What Do I Need to Do to Change my Child’s Last Name?
In general, a custody agreement does not give you the right to change your child’s last name. As such, even if the court awards you custody of your child, the court may still object to you changing your child’s last name. This is especially true if the other parent is involved in your child’s life and has a loving relationship with them.
Moreover, even if the other parent is not involved in the child’s life, the court may still object to you changing your child’s last name. To overcome this objection, you typically need to show the court that changing your child’s last name is in the best interest of the child. Overall, you cannot seek to change your child’s last name just because you do not like it.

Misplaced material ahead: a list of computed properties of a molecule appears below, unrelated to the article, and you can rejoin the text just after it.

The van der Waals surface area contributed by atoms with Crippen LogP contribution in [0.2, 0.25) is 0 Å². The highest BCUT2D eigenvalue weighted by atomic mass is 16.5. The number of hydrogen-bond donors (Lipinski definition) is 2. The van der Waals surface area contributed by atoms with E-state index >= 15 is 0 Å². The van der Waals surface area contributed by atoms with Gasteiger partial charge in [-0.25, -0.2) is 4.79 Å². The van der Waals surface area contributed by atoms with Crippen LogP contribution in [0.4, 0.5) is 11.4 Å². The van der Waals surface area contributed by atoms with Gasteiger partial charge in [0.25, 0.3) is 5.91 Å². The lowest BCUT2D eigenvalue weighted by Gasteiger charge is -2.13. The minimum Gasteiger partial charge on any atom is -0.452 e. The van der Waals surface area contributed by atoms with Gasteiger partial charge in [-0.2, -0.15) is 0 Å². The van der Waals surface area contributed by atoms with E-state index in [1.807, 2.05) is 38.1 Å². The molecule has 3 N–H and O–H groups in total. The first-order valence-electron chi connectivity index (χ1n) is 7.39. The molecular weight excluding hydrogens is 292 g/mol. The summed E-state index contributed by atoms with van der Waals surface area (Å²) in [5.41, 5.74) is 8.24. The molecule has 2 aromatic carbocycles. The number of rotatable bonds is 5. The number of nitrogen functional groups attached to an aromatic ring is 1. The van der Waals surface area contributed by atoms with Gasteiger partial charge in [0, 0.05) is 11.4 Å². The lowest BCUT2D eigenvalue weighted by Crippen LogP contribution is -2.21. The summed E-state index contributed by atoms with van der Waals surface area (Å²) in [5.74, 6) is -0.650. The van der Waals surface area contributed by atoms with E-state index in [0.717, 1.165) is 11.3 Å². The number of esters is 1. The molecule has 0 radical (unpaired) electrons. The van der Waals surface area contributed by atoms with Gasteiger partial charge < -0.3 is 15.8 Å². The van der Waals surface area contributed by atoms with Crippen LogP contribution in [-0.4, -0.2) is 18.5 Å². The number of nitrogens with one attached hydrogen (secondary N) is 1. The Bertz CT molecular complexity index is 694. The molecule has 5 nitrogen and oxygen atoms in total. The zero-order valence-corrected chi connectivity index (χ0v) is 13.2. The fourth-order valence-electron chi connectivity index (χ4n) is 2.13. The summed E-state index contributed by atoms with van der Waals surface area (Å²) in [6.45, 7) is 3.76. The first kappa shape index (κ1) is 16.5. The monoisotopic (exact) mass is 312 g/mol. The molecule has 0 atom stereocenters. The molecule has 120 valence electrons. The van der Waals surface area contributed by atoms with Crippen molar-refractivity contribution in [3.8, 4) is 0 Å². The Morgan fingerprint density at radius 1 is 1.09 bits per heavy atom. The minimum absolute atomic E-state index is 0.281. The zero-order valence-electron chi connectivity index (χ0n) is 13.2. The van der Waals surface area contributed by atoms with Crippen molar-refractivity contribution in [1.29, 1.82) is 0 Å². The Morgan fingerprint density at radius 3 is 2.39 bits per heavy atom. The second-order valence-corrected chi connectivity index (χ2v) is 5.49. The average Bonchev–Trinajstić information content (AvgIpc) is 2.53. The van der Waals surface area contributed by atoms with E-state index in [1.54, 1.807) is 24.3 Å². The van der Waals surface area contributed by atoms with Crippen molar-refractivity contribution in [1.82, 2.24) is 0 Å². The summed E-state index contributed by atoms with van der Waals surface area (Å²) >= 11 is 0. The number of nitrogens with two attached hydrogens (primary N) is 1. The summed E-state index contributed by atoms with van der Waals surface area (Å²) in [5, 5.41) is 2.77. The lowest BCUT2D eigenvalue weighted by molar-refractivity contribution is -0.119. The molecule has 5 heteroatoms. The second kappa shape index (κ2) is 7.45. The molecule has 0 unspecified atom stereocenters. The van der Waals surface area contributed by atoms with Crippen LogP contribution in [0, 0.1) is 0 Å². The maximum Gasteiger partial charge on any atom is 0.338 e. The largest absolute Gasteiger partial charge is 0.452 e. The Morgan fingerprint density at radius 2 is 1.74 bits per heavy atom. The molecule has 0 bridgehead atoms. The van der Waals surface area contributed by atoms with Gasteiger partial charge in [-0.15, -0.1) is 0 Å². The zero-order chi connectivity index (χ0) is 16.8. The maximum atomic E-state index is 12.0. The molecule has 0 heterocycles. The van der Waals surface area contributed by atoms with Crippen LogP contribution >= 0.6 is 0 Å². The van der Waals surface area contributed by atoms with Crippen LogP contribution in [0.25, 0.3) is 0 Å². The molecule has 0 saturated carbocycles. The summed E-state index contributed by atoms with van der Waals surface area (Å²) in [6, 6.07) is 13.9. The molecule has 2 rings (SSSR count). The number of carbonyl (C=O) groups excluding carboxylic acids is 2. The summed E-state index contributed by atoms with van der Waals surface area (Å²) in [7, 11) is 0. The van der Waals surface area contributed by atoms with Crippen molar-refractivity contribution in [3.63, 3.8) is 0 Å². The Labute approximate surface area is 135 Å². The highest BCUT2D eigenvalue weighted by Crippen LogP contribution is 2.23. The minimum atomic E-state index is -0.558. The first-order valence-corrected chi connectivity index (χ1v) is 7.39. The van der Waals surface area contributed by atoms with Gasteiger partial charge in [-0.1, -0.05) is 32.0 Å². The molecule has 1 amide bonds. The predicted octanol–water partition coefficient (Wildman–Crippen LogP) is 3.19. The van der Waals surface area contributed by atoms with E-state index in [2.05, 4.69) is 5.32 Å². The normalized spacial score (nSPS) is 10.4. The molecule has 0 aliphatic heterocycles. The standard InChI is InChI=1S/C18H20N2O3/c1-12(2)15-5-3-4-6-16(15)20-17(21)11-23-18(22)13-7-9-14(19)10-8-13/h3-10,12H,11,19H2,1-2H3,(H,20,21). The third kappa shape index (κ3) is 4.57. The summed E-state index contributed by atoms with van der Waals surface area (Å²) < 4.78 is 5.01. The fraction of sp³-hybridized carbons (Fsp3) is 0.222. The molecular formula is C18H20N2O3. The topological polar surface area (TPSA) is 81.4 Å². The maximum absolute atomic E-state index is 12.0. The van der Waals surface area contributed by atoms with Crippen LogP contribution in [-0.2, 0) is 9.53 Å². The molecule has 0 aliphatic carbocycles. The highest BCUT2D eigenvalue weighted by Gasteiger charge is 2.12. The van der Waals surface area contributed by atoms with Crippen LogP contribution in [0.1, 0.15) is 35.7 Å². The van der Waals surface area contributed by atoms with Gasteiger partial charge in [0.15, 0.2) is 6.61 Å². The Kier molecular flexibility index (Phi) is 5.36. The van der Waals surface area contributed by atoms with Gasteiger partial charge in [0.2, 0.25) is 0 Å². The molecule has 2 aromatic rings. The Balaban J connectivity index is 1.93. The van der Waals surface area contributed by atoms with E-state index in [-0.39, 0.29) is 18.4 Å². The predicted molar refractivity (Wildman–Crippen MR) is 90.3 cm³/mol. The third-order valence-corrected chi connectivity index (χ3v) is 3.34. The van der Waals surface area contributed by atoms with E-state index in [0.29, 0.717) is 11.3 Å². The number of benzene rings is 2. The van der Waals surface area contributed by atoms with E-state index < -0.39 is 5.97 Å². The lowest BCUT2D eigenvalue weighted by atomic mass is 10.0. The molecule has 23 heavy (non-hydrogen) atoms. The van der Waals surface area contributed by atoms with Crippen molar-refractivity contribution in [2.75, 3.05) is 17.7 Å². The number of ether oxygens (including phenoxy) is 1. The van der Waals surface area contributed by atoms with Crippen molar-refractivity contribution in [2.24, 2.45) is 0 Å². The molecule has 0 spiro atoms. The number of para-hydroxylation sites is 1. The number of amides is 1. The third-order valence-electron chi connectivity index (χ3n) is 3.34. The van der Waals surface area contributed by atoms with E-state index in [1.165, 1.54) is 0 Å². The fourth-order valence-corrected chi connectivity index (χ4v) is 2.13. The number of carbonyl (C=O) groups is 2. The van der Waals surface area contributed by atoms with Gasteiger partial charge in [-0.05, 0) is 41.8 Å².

In every jurisdiction, a court order is required to change a child’s last name.
In the event that you and the other parent agree to change the child’s name, the court may approve your request. This is especially true if the name changes in the child’s best interest. If the court approves the name change for your child, you must immediately notify the Social Security Administration and any state agencies so that your child’s birth certificate and Social Security card are updated to reflect the name change.
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